Wind Power

Windmills are used in a number of different applications for generating electrical power to pumping water.

The power output of a windmill may be estimated using the following equation:

P = power [kW]
A = swept area of sails [m2]
v = velocity of wind [ms-1]
  • Most commercial machines use this design because it is well understood.
  • High efficiency: about 40% efficient,not too far from the theoretical limit of59%.
  • Relatively low material costs becauseblades are few (2 or 3 usually) and thin.
  • Complexity is increased because the blades must be turned into the wind by a “yaw” mechanism.
  • Alternator must be atop a tall tower, thus is hard to access for maintenance.
Drag based VAWT (Savonius)
  • Easy to build·
  • Few moving parts, no “yaw” mechanism needed·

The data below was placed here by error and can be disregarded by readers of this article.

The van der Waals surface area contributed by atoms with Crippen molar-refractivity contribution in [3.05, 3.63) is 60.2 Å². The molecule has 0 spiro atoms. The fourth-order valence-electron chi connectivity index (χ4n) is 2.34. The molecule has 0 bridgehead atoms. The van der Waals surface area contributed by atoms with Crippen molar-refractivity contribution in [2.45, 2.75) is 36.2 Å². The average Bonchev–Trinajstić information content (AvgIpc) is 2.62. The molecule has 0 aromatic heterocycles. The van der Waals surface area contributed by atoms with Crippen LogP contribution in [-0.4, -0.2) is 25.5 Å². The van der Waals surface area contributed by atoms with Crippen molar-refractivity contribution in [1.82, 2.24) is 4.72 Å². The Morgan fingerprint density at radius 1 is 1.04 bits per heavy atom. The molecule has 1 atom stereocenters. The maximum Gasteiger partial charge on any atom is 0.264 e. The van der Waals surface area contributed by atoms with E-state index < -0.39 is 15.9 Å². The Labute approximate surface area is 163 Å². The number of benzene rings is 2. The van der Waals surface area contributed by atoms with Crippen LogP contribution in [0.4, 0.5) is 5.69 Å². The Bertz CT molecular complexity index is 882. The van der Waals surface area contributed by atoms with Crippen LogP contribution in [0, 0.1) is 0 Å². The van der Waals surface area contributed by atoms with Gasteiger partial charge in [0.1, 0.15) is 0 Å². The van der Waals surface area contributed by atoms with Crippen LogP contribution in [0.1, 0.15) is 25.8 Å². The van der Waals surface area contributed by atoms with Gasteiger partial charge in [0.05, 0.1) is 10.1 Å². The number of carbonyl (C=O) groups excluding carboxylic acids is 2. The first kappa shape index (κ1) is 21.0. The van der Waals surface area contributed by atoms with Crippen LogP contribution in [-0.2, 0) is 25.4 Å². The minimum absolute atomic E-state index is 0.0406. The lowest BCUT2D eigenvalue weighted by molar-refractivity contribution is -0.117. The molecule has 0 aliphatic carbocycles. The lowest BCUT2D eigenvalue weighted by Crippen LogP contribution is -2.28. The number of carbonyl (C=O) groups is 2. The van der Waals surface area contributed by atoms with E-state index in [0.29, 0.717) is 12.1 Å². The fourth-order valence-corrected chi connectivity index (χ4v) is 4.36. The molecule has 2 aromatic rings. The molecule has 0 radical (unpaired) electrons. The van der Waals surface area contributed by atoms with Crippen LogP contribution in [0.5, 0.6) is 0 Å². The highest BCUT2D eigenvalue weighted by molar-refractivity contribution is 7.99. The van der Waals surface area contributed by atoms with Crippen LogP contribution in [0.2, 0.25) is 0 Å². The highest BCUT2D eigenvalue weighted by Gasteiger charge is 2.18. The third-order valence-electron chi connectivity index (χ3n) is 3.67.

• Slow speed of rotation means parts don’t wear out as fast.
  • Alternator is near ground level.
  • Lower efficiency. Estimates range from 15% to 24% efficient as compared to 40% for other designs.
  • More material needed to build, because the blades are totally covered.
Lift based VAWT (Darrius)
  • Few moving parts, no “yaw”mechanism needed.
  • High efficiency. Nearly 40% efficient.
  • Alternator is near ground level.
  • Blades travel at near sonic speeds (500 to600 miles per hour) and thus are under alot of stress.
  • Design is less well understood.

See also: Energy Return on Energy Invested, Horizontal Axis Wind Turbine, Renewable Energy, Sail Wing, Vertical Axis Wind Turbine.

Previous PageView links to and from this pageNext Page

Subjects: Mechanical Engineering

Earthtoys Alternative And Renewable Energy News, Emagazine And Library.